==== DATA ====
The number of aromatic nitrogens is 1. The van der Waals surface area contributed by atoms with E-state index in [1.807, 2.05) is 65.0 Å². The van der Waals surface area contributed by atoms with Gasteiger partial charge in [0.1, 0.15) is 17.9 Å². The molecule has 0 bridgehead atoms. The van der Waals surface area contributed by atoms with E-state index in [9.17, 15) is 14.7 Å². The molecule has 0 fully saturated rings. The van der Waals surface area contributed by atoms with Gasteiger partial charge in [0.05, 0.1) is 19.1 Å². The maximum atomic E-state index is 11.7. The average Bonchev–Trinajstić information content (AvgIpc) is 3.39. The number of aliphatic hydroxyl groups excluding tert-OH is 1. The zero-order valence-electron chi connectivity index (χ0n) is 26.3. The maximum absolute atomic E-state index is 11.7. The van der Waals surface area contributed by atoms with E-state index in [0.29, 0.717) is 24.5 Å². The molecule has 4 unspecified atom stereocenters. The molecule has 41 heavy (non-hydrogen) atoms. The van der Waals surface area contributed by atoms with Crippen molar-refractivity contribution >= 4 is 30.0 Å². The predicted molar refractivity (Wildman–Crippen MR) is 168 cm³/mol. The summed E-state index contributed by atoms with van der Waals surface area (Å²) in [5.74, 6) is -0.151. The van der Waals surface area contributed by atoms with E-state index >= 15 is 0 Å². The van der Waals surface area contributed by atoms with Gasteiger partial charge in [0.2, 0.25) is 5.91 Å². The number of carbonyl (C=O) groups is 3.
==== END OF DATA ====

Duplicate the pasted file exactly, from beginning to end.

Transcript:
The number of aromatic nitrogens is 1. The van der Waals surface area contributed by atoms with E-state index in [1.807, 2.05) is 65.0 Å². The van der Waals surface area contributed by atoms with Gasteiger partial charge in [0.1, 0.15) is 17.9 Å². The molecule has 0 bridgehead atoms. The van der Waals surface area contributed by atoms with E-state index in [9.17, 15) is 14.7 Å². The molecule has 0 fully saturated rings. The van der Waals surface area contributed by atoms with Gasteiger partial charge in [0.05, 0.1) is 19.1 Å². The maximum atomic E-state index is 11.7. The average Bonchev–Trinajstić information content (AvgIpc) is 3.39. The number of aliphatic hydroxyl groups excluding tert-OH is 1. The zero-order valence-electron chi connectivity index (χ0n) is 26.3. The maximum absolute atomic E-state index is 11.7. The van der Waals surface area contributed by atoms with E-state index in [0.29, 0.717) is 24.5 Å². The molecule has 4 unspecified atom stereocenters. The molecule has 41 heavy (non-hydrogen) atoms. The van der Waals surface area contributed by atoms with Crippen molar-refractivity contribution >= 4 is 30.0 Å². The predicted molar refractivity (Wildman–Crippen MR) is 168 cm³/mol. The summed E-state index contributed by atoms with van der Waals surface area (Å²) in [5.74, 6) is -0.151. The van der Waals surface area contributed by atoms with E-state index >= 15 is 0 Å². The van der Waals surface area contributed by atoms with Gasteiger partial charge in [0.2, 0.25) is 5.91 Å². The number of carbonyl (C=O) groups is 3.